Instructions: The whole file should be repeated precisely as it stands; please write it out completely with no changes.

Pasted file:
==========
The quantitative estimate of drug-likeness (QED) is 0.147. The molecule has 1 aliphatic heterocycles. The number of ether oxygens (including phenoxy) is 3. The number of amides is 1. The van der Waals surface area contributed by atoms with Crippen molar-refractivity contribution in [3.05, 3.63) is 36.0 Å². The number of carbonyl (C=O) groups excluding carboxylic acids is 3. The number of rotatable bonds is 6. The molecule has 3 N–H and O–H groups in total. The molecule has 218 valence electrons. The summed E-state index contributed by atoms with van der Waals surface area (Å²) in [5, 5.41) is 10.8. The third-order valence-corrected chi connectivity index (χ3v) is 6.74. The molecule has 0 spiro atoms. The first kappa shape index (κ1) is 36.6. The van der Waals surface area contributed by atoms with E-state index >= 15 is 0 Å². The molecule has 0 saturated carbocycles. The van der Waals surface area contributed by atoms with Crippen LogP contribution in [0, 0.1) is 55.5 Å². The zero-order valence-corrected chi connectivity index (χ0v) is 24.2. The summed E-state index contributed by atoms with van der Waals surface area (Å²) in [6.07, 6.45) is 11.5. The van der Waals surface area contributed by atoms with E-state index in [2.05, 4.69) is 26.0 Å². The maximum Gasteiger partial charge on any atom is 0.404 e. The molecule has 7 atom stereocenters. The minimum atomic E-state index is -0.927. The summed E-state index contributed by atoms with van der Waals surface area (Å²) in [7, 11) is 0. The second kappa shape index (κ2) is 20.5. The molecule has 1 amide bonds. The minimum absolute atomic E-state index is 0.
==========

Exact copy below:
The quantitative estimate of drug-likeness (QED) is 0.147. The molecule has 1 aliphatic heterocycles. The number of ether oxygens (including phenoxy) is 3. The number of amides is 1. The van der Waals surface area contributed by atoms with Crippen molar-refractivity contribution in [3.05, 3.63) is 36.0 Å². The number of carbonyl (C=O) groups excluding carboxylic acids is 3. The number of rotatable bonds is 6. The molecule has 3 N–H and O–H groups in total. The molecule has 218 valence electrons. The summed E-state index contributed by atoms with van der Waals surface area (Å²) in [5, 5.41) is 10.8. The third-order valence-corrected chi connectivity index (χ3v) is 6.74. The molecule has 0 spiro atoms. The first kappa shape index (κ1) is 36.6. The van der Waals surface area contributed by atoms with E-state index >= 15 is 0 Å². The molecule has 0 saturated carbocycles. The van der Waals surface area contributed by atoms with Crippen LogP contribution in [0, 0.1) is 55.5 Å². The zero-order valence-corrected chi connectivity index (χ0v) is 24.2. The summed E-state index contributed by atoms with van der Waals surface area (Å²) in [6.07, 6.45) is 11.5. The van der Waals surface area contributed by atoms with E-state index in [2.05, 4.69) is 26.0 Å². The maximum Gasteiger partial charge on any atom is 0.404 e. The molecule has 7 atom stereocenters. The minimum atomic E-state index is -0.927. The summed E-state index contributed by atoms with van der Waals surface area (Å²) in [7, 11) is 0. The second kappa shape index (κ2) is 20.5. The molecule has 1 amide bonds. The minimum absolute atomic E-state index is 0.